By Doug Palmer and David Lawder
WASHINGTON (Reuters) – Treasury Secretary Timothy Geithner sought to convince U.S. lawmakers on Thursday he was taking a tougher line on China’s currency and trade policies, but Beijing warned that pressure from Washington could backfire.
Striking his sharpest tone yet in what has long been a flashpoint in U.S.-China relations, Geithner planned to tell a Senate hearing that the yuan was strengthening too slowly and he was looking for ways to get Beijing to move faster.
Geithner’s testimony could be critical to whether lawmakers, who say China hurts U.S. jobs and corporate profits by keeping its currency artificially cheap, decide to push ahead on legislation targeting Beijing’s policies before November elections, which are being shaped by voter anguish over the economy.
“China needs to allow significant, sustained appreciation over time to correct this undervaluation and allow the exchange rate to fully reflect market forces,” Geithner said in prepared remarks for the first of a pair of Capitol Hill appearances.
Signaling a reluctance to give in, China’s Foreign Ministry said pressure over the yuan exchange rate “not only would fail to solve the problems; on the contrary, it could have the opposite effect.”
It was unclear, however, whether Geithner’s get-tough talk would be enough to overcome skepticism in Congress over the administration’s approach and head off a bill that would slap punitive duties on Chinese goods.
“There’s no question that the economic and trade policies of China represent clear roadblocks to our recovery,” Senate Banking Committee Chairman Christopher Dodd said, calling for “concrete action” to address the situation.
U.S. PATIENCE WEARS THIN
With the U.S. jobless rate stuck near 10 percent while China is again running up big trade surpluses, some analysts see chances for legislation as more likely now than at any time in the recent past.
Geithner made clear that U.S. patience on China’s currency policy was wearing thin.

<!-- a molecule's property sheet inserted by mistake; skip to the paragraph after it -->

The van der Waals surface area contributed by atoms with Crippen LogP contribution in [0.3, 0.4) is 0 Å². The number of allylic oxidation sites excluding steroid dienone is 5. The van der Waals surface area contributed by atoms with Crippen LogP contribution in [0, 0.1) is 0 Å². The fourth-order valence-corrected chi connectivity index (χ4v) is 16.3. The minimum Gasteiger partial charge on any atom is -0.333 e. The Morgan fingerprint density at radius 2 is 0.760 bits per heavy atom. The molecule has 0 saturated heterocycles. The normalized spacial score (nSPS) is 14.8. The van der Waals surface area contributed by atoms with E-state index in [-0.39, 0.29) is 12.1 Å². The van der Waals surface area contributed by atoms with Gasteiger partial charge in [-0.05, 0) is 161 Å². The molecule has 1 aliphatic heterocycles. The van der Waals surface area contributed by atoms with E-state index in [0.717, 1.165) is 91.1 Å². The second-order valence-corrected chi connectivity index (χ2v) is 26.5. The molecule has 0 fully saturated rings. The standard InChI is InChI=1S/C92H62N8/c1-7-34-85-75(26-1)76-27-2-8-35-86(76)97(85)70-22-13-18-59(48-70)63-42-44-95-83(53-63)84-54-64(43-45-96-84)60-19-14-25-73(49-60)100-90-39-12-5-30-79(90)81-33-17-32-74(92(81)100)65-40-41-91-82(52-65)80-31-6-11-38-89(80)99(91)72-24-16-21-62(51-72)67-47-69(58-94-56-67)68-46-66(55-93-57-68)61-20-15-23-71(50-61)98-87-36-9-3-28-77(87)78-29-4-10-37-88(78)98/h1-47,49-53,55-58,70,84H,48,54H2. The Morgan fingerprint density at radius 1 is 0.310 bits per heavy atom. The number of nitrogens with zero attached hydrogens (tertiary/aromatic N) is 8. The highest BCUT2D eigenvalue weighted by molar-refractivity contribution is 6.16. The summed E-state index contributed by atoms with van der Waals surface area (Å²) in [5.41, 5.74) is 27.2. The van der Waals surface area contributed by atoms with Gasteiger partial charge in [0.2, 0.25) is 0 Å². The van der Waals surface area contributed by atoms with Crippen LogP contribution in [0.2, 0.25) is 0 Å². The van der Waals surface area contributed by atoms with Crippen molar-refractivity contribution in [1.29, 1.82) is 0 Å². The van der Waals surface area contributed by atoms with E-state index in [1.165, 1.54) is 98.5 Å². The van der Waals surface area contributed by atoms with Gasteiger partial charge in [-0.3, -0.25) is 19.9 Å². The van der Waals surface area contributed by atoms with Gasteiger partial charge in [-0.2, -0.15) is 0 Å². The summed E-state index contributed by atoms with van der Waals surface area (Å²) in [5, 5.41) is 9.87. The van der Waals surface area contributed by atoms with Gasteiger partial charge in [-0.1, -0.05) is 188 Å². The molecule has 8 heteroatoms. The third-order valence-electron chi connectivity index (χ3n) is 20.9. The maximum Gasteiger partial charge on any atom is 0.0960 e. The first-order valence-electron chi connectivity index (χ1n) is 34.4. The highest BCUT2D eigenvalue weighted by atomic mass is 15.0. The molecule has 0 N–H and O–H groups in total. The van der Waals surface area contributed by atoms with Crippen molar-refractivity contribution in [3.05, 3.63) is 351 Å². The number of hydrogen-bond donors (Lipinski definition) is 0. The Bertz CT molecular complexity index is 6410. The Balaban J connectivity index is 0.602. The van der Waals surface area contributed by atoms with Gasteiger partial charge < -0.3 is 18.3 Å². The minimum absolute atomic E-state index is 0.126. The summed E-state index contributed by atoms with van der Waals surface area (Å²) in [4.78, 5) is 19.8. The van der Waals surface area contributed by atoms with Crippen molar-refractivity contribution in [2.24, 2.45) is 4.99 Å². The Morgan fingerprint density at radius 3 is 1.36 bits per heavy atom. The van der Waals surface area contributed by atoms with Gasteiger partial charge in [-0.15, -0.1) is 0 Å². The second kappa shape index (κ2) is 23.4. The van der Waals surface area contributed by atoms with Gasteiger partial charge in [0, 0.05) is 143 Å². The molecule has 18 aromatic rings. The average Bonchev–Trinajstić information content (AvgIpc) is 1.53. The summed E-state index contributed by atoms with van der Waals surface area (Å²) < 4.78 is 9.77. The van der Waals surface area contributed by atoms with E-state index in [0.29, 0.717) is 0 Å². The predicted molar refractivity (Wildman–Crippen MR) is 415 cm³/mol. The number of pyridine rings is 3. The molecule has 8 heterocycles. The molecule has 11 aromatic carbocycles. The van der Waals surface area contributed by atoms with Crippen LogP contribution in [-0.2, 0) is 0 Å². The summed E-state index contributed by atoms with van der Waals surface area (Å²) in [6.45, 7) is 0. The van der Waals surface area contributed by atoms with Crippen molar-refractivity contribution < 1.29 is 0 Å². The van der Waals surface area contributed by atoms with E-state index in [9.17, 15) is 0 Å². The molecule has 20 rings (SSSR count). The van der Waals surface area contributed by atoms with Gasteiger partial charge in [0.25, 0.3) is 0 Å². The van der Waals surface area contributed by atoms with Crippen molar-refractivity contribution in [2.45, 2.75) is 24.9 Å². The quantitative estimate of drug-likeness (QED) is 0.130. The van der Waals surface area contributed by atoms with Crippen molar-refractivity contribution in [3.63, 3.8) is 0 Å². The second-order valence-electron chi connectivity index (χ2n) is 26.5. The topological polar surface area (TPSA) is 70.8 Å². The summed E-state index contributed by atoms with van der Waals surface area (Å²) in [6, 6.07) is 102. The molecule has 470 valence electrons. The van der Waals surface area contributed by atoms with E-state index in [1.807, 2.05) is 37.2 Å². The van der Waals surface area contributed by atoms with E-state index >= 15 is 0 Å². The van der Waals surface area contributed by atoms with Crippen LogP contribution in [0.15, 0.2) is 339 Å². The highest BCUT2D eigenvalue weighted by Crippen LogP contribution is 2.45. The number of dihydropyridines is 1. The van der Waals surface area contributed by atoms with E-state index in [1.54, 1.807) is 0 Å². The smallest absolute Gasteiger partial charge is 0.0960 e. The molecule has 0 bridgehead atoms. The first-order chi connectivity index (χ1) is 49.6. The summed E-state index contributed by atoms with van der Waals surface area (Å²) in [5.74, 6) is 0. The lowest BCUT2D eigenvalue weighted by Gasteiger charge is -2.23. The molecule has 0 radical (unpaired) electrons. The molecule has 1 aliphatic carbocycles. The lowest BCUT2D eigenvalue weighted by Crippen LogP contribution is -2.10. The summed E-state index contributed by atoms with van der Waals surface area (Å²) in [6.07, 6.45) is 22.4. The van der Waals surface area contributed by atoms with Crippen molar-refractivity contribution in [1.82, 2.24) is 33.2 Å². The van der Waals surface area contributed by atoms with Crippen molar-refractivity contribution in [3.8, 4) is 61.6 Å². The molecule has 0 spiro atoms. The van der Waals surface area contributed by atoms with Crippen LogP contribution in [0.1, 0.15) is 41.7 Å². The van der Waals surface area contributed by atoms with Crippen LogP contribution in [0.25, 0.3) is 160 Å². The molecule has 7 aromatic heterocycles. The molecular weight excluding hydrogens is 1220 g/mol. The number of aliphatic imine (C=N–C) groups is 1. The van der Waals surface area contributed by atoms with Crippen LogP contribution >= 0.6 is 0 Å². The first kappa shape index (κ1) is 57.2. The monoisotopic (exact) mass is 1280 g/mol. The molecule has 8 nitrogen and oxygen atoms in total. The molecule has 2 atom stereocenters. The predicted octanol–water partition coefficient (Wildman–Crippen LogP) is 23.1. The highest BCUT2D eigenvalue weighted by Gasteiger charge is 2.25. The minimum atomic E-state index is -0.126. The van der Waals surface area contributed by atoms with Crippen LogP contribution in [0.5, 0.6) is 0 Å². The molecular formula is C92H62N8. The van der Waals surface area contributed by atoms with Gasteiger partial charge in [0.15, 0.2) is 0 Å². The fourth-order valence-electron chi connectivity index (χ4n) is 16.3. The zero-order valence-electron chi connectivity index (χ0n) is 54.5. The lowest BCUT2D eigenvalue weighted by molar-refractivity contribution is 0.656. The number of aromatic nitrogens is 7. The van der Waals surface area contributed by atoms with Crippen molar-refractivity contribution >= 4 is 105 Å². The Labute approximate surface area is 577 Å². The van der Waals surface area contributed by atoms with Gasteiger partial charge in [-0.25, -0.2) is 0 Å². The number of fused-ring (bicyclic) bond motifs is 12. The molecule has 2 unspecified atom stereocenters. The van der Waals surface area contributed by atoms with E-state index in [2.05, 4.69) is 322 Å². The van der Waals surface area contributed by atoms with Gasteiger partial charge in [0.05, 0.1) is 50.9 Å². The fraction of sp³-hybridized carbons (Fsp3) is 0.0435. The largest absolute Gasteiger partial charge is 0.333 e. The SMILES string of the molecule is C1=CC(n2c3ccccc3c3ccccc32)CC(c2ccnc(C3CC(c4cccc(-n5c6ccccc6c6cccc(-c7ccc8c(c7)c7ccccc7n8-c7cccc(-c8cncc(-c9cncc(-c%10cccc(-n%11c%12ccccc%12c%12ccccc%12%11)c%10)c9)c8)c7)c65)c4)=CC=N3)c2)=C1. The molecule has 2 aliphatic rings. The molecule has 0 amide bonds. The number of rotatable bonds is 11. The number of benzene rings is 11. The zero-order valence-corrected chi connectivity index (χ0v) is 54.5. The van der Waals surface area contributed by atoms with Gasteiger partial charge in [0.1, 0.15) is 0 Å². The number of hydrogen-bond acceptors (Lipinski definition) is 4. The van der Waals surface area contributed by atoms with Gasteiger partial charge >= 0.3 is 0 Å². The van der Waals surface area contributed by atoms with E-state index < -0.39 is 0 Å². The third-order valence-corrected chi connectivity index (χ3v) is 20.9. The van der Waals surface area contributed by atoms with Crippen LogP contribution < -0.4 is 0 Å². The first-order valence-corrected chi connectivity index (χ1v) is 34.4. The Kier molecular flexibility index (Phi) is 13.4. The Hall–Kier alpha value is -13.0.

Implicit was the threat that the Treasury Department’s next semiannual foreign exchange report due on October 15 could bring a declaration that China manipulates its currency for unfair advantage, which would open the door to U.S. trade sanctions.
But Geithner also appeared to be looking for breathing room for the administration to try to squeeze concessions from the Chinese before frustrated lawmakers press ahead with a bill that would force its hand.
China in June, a week ahead of a meeting of Group of 20 leaders in Canada, had freed the yuan from a nearly two-year-old peg to the dollar.
China could retaliate if Congress actually passes legislation. A trade war between the two countries would be a serious blow to President Barack Obama’s effort to ease strains on a range of economic and foreign policy disputes.
Complicating the situation was Japan’s first intervention in six years on Wednesday to push its own currency down from 15-year highs against the dollar as Japan struggles to support its export-led economy. Analysts said allowing Japan a free pass to intervene would make it harder to persuade China to curtail such activity.
The yuan has risen only about 1.25 percent against the dollar since Beijing announced the end to its currencypeg in June, an increase that Geithner has called insufficient.
In the past six days, however, the yuan has scored its fastest rise since February 2008 — a move that some analysts view as a response to growing U.S. rhetoric.
The Obama administration faces a delicate balancing act. It wants to pay homage to American resentment over Chinese trade practices but also must avoid alienating Beijing, whose diplomatic support is needed to tackle nuclear standoffs with Iran and North Korea.
Washington is also mindful that Beijing holds massive amounts of U.S. debt, and the two countries are deeply entwined economically.
(Additional reporting by Paul Eckert, writing by Matt Spetalnick; Editing by Leslie Adler)